How To Become More Resilient
Have you ever felt like the people around you seem to bounce back from setbacks unscathed, while you feel easily defeated, despite putting on a good face? For a long time, I assumed that the quality of resilience was primarily biological or genetic, and that some people were simply born with it. This isn't entirely untrue — some of us are predisposed to conditions like depression and anxiety, which leave us more emotionally vulnerable and make it more difficult to deal with major challenges, traumatic experiences and unexpected setbacks. So we should certainly always be gentle with ourselves. But we do have more control over our own resilience than I once believed. There are certain habits of resilient people that set the tone for their attitudes and lifestyles, and leave them better equipped to handle the struggles life throws at them. And these habits aren't only helpful during troubled times — many of them can improve your overall quality of life, too.
Since life often throws totally unexpected hurdles at us, it's key to make the following habits part of your lifestyle. Don't wait for a full-on crisis to start before you begin getting enough sleep, reflecting on your own strengths and weaknesses or finding healthy hobbies and coping skills — the time to begin developing these habits is now, before you really need them. Plus, we shouldn't think of resilience as solely the ability to overcome major setbacks — we can practice it in everyday life by not letting little things get us down.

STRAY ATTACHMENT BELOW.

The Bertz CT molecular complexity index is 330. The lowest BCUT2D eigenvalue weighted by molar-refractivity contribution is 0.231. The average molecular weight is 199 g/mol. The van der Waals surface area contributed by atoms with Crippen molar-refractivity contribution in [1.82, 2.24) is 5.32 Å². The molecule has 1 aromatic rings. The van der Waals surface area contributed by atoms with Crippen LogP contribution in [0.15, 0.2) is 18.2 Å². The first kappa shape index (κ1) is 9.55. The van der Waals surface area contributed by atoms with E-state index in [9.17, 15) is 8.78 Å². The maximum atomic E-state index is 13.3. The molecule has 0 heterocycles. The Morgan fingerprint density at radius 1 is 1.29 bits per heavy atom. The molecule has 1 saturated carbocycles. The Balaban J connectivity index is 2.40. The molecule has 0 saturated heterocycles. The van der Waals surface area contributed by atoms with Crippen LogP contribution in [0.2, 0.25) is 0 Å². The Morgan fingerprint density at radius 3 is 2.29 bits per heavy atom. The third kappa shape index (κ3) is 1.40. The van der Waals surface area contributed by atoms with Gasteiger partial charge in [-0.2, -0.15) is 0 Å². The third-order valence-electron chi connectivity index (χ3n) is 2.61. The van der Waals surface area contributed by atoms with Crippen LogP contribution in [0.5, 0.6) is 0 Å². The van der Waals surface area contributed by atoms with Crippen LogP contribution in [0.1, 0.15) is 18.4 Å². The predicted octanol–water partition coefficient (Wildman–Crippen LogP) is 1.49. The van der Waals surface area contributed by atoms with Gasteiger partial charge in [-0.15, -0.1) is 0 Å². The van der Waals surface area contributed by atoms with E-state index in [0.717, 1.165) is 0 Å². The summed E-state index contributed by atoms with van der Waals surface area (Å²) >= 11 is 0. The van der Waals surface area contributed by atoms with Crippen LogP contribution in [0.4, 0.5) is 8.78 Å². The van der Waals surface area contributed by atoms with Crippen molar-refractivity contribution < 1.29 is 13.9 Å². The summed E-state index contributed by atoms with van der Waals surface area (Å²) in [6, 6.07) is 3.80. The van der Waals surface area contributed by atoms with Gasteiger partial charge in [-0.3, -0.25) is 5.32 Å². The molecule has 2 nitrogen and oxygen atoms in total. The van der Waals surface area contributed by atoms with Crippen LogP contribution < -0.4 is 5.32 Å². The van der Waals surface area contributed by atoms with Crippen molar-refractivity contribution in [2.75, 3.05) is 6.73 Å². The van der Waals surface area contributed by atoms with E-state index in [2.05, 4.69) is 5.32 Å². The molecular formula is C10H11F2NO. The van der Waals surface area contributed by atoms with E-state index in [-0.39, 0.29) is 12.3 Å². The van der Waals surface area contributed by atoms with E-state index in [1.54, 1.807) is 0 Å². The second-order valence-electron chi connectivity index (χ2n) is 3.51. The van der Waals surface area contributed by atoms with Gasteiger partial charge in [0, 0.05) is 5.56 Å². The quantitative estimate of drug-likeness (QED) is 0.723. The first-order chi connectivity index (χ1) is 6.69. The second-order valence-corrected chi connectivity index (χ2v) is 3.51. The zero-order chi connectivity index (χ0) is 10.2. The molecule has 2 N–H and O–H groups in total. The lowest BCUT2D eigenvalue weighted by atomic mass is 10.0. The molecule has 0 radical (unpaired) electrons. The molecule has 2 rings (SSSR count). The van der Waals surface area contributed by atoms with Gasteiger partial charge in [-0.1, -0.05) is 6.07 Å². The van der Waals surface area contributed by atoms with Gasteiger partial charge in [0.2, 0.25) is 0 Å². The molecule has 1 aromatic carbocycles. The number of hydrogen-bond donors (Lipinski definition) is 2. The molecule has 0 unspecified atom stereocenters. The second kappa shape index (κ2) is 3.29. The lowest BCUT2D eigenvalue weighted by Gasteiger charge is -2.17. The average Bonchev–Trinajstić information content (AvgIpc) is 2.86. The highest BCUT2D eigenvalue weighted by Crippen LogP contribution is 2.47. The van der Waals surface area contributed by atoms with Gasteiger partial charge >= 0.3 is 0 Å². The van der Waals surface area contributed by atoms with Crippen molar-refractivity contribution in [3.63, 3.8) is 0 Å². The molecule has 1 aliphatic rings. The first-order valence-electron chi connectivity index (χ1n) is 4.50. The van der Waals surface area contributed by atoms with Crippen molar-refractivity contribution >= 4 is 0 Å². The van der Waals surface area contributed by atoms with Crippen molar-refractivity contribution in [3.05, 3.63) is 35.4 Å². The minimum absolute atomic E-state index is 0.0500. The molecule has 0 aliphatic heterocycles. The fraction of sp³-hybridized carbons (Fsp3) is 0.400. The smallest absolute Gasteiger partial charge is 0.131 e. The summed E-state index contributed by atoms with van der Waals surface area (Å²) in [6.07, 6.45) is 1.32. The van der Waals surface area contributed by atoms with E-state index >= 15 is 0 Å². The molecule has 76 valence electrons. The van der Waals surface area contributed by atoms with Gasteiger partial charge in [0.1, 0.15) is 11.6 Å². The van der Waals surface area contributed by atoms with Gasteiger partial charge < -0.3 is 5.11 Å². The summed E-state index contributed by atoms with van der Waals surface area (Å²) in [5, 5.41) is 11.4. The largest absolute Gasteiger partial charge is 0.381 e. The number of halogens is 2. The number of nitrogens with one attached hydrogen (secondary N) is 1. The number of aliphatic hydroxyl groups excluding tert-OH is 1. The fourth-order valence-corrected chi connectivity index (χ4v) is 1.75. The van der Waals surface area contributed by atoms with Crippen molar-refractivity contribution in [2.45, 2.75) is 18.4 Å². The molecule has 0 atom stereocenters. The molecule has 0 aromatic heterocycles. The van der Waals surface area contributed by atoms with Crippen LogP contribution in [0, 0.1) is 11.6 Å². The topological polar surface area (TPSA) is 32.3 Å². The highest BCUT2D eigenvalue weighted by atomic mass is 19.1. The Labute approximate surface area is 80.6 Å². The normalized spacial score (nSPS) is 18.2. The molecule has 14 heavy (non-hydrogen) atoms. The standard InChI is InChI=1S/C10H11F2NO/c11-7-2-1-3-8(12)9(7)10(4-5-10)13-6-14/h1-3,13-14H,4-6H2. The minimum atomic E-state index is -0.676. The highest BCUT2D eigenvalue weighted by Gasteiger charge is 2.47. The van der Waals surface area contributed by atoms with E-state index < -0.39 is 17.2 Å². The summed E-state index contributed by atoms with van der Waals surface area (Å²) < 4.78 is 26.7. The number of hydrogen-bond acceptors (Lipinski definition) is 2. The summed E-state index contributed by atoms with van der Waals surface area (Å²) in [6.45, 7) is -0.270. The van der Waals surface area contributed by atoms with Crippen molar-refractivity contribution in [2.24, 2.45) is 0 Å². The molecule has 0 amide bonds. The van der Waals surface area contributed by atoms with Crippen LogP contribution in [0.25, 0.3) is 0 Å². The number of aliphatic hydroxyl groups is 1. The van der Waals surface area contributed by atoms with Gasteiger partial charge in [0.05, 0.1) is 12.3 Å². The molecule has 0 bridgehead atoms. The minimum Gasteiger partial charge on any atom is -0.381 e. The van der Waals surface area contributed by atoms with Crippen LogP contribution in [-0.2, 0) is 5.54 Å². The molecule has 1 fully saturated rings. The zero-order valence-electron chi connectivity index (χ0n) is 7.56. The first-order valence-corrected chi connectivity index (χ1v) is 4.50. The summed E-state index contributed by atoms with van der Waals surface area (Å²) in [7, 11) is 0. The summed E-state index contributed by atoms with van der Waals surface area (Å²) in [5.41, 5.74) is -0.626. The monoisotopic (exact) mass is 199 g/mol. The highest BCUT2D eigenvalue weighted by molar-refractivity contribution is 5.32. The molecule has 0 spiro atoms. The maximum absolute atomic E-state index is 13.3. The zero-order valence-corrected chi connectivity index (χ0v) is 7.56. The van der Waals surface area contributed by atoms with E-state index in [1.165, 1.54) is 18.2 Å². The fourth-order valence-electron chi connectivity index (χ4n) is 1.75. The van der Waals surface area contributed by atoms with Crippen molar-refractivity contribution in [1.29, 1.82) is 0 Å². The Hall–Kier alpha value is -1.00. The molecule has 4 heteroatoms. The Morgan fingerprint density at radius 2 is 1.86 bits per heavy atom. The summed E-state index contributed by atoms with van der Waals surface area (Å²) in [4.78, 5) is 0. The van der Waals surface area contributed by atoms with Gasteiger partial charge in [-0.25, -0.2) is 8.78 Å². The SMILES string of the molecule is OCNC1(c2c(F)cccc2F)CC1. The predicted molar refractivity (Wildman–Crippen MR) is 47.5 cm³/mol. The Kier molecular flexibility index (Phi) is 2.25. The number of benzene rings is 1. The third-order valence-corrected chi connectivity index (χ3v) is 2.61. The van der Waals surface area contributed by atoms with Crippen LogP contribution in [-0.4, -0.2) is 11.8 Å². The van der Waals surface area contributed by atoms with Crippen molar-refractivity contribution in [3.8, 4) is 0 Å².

Here are seven habits that will make you more resilient when it comes to dealing with everything from minor setbacks to major crises.
1. Maintain Healthy Sleeping & Eating Patterns
In our busy and often competitive world, many people brag about how little sleep they've gotten because we're all supposed to be accomplishing things at all hours of the day and night. But just because we can function professionally and socially on five hours of sleep and 1,000 calories a day, doesn't mean it's sustainable or healthy.
This lifestyle is detrimental to our long-term physical and emotional health. Five hours of sleep may be enough to prevent you from falling over asleep at your desk at work, but when you have a major, unexpected hurdle to deal with, you'll suddenly realize that you're physically and mentally spent. Being well-rested is essential to your overall mental health and resilience. Plus, pretty much everyone becomes more emotionally vulnerable if they're running on two hours of sleep and haven't eaten. (Please tell me I'm not the only one who has burst into tears due to a subway delay after a sleepless night.) Get enough sleep and food, and you'll give yourself a better chance of feeling able to cope with what life throws at you.